Boy Scouts, Branding and Bureaucracy
Back in June, I was nearing what I thought was the end of an 18-month branding project for the Boy Scouts of America, specifically its honor society, the Order of the Arrow.
We were in the final phases of approval for a brand guide and new set of logos. But then one evening, on a conference call I had the pleasure of missing, it felt like it all crumbled down. All the progress we were making was halted. Somewhere in the laundry list of comments, concerns and other roadblocks we received, I realized this project would be indefinitely delayed – again.
To be quite honest, that night I considered just leaving it all on the table – quitting my position and letting someone else handle it. Having been in a process of revision and illusory approval for more than a year, I thought I had reached the end of my rope (no Boy Scout pun intended).
But after a lot of venting (sorry friends) and reflection, I realized that giving up just wasn’t the solution. The situation was beyond frustrating, but I knew it would ultimately be rewarding. It served a purpose bigger than myself or my team.
Before I go any further, I want to emphasize that everyone I worked with in this process – yes, even those who kept giving us things to fix – was wonderful. Though I found it exasperating at times, the revisions always had the best interest of our organization in mind.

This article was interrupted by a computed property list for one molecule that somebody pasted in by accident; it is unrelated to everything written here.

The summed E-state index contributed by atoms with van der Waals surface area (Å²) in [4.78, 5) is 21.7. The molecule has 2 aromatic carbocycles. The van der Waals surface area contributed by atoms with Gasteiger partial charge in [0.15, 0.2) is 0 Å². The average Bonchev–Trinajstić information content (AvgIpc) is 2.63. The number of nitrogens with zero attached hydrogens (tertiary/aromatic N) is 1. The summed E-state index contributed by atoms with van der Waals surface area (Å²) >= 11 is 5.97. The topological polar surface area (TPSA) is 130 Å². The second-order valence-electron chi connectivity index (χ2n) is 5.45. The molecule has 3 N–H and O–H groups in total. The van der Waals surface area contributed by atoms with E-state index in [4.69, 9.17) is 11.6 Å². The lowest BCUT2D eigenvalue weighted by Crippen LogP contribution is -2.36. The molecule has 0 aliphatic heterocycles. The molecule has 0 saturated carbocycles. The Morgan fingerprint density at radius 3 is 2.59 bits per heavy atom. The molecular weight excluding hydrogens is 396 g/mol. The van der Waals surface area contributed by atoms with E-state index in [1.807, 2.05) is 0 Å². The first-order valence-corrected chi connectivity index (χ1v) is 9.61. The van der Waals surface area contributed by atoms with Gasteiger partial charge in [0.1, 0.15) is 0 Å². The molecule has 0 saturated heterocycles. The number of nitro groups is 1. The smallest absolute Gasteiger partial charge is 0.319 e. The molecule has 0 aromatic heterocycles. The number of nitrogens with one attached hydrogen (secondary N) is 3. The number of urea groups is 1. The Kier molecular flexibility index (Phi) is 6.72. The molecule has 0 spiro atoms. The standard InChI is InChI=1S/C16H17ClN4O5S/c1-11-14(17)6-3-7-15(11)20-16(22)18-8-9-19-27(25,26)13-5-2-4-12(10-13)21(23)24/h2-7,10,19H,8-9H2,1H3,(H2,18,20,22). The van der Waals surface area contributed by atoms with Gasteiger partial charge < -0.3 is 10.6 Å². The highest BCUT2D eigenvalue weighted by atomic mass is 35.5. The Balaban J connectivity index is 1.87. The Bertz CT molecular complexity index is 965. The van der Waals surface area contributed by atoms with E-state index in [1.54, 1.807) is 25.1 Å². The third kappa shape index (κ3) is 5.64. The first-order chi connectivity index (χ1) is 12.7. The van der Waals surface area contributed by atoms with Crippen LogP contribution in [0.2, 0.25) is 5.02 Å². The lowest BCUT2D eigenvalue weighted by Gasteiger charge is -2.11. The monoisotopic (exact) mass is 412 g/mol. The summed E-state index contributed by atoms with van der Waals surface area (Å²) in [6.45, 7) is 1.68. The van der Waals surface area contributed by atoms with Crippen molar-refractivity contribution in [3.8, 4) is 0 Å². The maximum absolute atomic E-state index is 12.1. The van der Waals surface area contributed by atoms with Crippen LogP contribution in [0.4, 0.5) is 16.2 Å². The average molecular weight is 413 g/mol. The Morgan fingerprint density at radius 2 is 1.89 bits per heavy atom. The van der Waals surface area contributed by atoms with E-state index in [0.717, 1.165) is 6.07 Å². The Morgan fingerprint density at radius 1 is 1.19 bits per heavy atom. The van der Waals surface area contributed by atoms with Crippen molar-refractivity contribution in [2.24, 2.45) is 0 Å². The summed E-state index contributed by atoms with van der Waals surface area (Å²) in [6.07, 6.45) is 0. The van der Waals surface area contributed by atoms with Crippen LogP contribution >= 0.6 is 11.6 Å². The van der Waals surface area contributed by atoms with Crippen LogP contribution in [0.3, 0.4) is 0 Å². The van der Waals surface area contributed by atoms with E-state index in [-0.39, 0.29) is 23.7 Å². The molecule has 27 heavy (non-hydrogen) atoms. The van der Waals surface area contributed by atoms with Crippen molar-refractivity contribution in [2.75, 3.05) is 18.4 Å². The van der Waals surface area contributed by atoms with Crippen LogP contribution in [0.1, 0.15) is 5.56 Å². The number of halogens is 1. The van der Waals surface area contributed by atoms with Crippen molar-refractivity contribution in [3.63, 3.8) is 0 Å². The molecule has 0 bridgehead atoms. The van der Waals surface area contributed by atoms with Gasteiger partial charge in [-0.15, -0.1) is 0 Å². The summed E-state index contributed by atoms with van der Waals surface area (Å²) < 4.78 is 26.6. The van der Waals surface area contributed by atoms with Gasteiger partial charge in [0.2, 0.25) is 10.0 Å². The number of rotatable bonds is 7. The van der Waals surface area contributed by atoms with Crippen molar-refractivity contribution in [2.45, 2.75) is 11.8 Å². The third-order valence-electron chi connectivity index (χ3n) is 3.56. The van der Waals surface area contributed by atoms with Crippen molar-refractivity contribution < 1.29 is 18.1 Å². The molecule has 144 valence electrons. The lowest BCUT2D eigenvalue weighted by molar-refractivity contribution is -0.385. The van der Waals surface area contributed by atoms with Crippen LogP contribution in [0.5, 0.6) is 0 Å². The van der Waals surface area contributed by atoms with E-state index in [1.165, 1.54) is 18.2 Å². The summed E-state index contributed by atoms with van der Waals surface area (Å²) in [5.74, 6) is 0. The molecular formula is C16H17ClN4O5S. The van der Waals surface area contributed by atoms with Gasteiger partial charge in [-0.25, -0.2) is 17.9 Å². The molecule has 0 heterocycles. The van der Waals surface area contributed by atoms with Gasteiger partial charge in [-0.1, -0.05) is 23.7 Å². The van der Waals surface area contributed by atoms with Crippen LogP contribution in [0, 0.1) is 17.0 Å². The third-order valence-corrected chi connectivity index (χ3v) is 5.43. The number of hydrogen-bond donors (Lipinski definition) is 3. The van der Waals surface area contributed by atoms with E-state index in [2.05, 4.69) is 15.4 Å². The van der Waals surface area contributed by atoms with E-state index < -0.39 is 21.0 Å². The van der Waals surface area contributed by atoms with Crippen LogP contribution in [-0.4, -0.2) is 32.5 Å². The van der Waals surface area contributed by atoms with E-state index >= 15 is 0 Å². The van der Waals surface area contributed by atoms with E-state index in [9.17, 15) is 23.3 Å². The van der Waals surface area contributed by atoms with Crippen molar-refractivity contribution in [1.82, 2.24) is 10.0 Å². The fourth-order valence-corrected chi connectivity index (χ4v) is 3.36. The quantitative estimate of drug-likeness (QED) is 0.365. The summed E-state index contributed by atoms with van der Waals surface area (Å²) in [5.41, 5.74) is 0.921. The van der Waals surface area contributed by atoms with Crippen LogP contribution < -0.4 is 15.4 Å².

I’m writing this blog post today because last night we finally reached some semblance of consensus on the last obstacle – a logo that has been disagreed on, fought for and contested for nearly 6 months. The one piece of the project holding everything else up.
Looking back to that night in June when the urge to quit was overwhelming, I’m so glad I kept at it. And I’m so grateful I had a team of support the whole way through.
All organizations have bureaucracy. It’s an arguably unfortunate part of life. But going through this taught me how to deal with people I disagree with, how complaining doesn’t get you anywhere and how perseverance (what a buzzword) really does exist and pay off. It also helps that this isn’t just an organization – it’s one that I care deeply about and to which I owe a lot of fantastic life experiences.
It’s easy to sit in a design classroom and draft beautiful concepts that earn that coveted A grade. But there’s nothing quite like taking those designs and putting them to the test in an organization that has more than 100,000 members, countless committees and a lot of people who really care.
It may have been 2 years since we started this process, and it still may not be over, but it’s certainly been worth it.
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